September | October 2014

 

 

 


Transportation Funding Crisis Rages On

By Mikel Chavers, CSG Associate Editor
Facing budget cuts and dwindling funds to build roads and bridges, the New York State Department of Transportation was forced to close a bridge in the North Country, one that connects New York and Vermont.  The old bridge in the Adirondacks was no longer safe for travel.
Although it was a relatively small bridge serving 3,000 vehicles a day, the impact was big—people couldn’t take it to get to work.
“It’s more than just concrete and steel; it connects people’s lives,” said Stanley Gee, acting commissioner of the New York State Department of Transportation. Gee was a speaker at a session focusing on the transportation funding crisis at the first-ever Economic Summit of the States hosted by The Council of State Governments in New York City.
The timing of the bridge closure came just as Gee was proposing the spending and road projects plan for his department, and he heard a lot of stories of the bridge closure’s impact.
Basically, Gee was told that the plan he submitted for infrastructure was unaffordable. So with difficulties balancing the budget in New York and its fate now stalled, Gee is left with no transportation budget. So his department can’t award any transportation contracts. New projects—and the jobs they create—are at a standstill.
States are living in an age where infrastructure needs are far greater than the funding available.
That’s according to Jack Wells, chief economist with the U.S. Department of Transportation. Wells was the messenger to bring the federal perspective to what state officials view as a real funding crisis when it comes to infrastructure.
In fact, the funding crisis is like a chronic illness, constantly threatening the upkeep of roads and bridges and the ability of states to pay for transportation infrastructure.
It’s been tough for state transportation departments.
State government officials in the room May 22 expressed their frustration that there simply isn’t enough money to pay for roads, and the federal government’s share of transportation funding to the states is virtually in limbo as Congress has not approved a new national transportation funding bill.
The federal Recovery Act and its stimulus funding to transportation projects helped cushion the recession, Gee said, but there are still some very real long-term funding issues.
For instance, New York, like most other states, is heavily dependent on taxes from motor fuels to fund road projects. But cars are more fuel-efficient and people aren’t buying as much gas. And with state highway funds running dry and federal highway funds running dry for that very reason, the money just isn’t there, Wells said.
So state transportation departments have had to get a little creative.
“We’re looking for innovation and creativity,” Gee said.
His department is looking to pilot a program leveraging technology to make snow and ice removal more efficient—and hopefully save some money. Systems that can forecast weather and monitor pavement temperatures could help the state deploy plows and salting trucks more efficiently.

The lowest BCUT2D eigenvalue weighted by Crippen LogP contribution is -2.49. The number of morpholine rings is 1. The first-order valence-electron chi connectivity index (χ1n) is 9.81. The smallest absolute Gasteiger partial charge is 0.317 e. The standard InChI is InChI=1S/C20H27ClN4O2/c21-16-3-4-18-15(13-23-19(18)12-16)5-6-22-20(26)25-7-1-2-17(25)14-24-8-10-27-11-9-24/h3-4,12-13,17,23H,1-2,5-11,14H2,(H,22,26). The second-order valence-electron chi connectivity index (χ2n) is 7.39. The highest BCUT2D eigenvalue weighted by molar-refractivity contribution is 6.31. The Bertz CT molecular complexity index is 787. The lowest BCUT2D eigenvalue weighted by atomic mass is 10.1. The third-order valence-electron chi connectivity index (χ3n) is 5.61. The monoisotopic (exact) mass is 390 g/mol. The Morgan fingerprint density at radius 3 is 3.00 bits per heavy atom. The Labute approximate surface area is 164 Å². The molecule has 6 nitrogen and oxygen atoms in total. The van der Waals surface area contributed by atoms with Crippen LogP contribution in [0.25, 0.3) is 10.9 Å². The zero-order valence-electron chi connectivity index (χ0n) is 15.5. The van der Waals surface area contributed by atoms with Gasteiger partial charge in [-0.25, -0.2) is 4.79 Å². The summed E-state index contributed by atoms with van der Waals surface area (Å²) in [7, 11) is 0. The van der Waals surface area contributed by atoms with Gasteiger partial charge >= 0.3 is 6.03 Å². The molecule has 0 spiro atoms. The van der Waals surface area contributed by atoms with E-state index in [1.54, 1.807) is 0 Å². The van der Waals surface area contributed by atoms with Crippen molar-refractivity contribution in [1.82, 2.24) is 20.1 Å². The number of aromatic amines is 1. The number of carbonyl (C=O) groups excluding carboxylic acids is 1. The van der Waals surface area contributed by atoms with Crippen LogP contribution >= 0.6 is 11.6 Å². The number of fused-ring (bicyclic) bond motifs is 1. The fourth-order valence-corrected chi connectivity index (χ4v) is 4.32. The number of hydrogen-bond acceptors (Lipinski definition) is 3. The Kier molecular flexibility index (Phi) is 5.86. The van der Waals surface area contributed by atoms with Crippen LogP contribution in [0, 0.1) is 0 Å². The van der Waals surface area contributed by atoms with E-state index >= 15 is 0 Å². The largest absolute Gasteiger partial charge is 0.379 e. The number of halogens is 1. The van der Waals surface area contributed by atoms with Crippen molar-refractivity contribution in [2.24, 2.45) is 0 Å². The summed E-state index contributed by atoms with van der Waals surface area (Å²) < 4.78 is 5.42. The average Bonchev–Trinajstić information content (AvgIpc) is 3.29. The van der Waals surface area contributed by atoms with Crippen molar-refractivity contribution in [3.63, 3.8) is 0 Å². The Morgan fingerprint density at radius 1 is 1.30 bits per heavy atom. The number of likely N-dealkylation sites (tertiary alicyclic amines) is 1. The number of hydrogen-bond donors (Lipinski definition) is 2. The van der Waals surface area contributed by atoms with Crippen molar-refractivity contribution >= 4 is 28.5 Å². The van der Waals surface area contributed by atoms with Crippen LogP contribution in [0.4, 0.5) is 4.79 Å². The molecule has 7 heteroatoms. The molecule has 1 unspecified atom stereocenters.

New York’s transportation department is also looking for private businesses to sponsor contracted services, such as the HELP program, where vehicles and contract workers assist disabled vehicles and other issues that could pose safety concerns.
State Farm Insurance is sponsoring that program and the money from the sponsorship goes to support the contract for the service, saving the state money and allowing State Farm to display its decals on the HELP vehicles.
The state is also considering offering a sponsorship opportunity for its 5-1-1 traveler information line where people can get information on accidents and bus and train schedules in metro areas.
But while all those creative solutions may help generate revenue, they don’t address the roots of the problem. States are still in limbo when it comes to federal funding and still face dwindling fuel taxes, which mean less money to pay for roads, bridges and just the sheer cost of keeping them maintained.
Wells said the U.S. Department of Transportation found it would cost $121 billion a year just for maintenance of roads and bridges, and from $158 billion to $196 billion a year to improve them. That’s more than the $79 billion the nation can currently afford to spend, Wells said.
So what can be done? Experts are floating the idea of a new kind of tax to replace the gas tax. They want all folks who use roads and bridges to pay a fee for each mile their vehicles travel—a vehicle miles traveled tax. But Wells said the Obama administration hasn’t supported it, or any other new taxes for that matter.
And some experts even considered dissolving the federal highway fund in favor of putting the full burden of funding on the states.  But Wells said that won’t happen because it will put more of a financial burden on states to raise their own taxes.
So the transportation funding crisis goes on and the states are increasingly frustrated with the lack of movement on the federal level.
“That’s sort of the price we pay for a national government,” Wells said.
 

 

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